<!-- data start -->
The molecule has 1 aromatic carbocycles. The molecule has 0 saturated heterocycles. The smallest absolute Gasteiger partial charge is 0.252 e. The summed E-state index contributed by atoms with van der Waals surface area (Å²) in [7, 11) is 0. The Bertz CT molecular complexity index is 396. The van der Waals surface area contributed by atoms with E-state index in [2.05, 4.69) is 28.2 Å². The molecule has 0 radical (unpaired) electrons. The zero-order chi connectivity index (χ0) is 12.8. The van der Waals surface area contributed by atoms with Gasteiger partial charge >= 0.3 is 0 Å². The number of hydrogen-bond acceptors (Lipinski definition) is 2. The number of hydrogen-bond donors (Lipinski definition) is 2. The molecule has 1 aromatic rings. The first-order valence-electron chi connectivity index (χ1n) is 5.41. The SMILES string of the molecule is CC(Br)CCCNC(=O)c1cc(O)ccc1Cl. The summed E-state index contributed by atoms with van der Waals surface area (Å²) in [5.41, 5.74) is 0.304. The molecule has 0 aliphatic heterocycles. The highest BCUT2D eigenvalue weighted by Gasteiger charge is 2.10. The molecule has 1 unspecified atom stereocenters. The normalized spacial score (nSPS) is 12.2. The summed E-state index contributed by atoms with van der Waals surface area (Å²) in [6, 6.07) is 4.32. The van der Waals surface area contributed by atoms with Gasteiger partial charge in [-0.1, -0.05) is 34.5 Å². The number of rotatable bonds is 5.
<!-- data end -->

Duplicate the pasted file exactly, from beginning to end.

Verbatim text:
The molecule has 1 aromatic carbocycles. The molecule has 0 saturated heterocycles. The smallest absolute Gasteiger partial charge is 0.252 e. The summed E-state index contributed by atoms with van der Waals surface area (Å²) in [7, 11) is 0. The Bertz CT molecular complexity index is 396. The van der Waals surface area contributed by atoms with E-state index in [2.05, 4.69) is 28.2 Å². The molecule has 0 radical (unpaired) electrons. The zero-order chi connectivity index (χ0) is 12.8. The van der Waals surface area contributed by atoms with Gasteiger partial charge >= 0.3 is 0 Å². The number of hydrogen-bond acceptors (Lipinski definition) is 2. The number of hydrogen-bond donors (Lipinski definition) is 2. The molecule has 1 aromatic rings. The first-order valence-electron chi connectivity index (χ1n) is 5.41. The SMILES string of the molecule is CC(Br)CCCNC(=O)c1cc(O)ccc1Cl. The summed E-state index contributed by atoms with van der Waals surface area (Å²) in [5.41, 5.74) is 0.304. The molecule has 0 aliphatic heterocycles. The highest BCUT2D eigenvalue weighted by Gasteiger charge is 2.10. The molecule has 1 unspecified atom stereocenters. The normalized spacial score (nSPS) is 12.2. The summed E-state index contributed by atoms with van der Waals surface area (Å²) in [6, 6.07) is 4.32. The van der Waals surface area contributed by atoms with Gasteiger partial charge in [-0.1, -0.05) is 34.5 Å². The number of rotatable bonds is 5.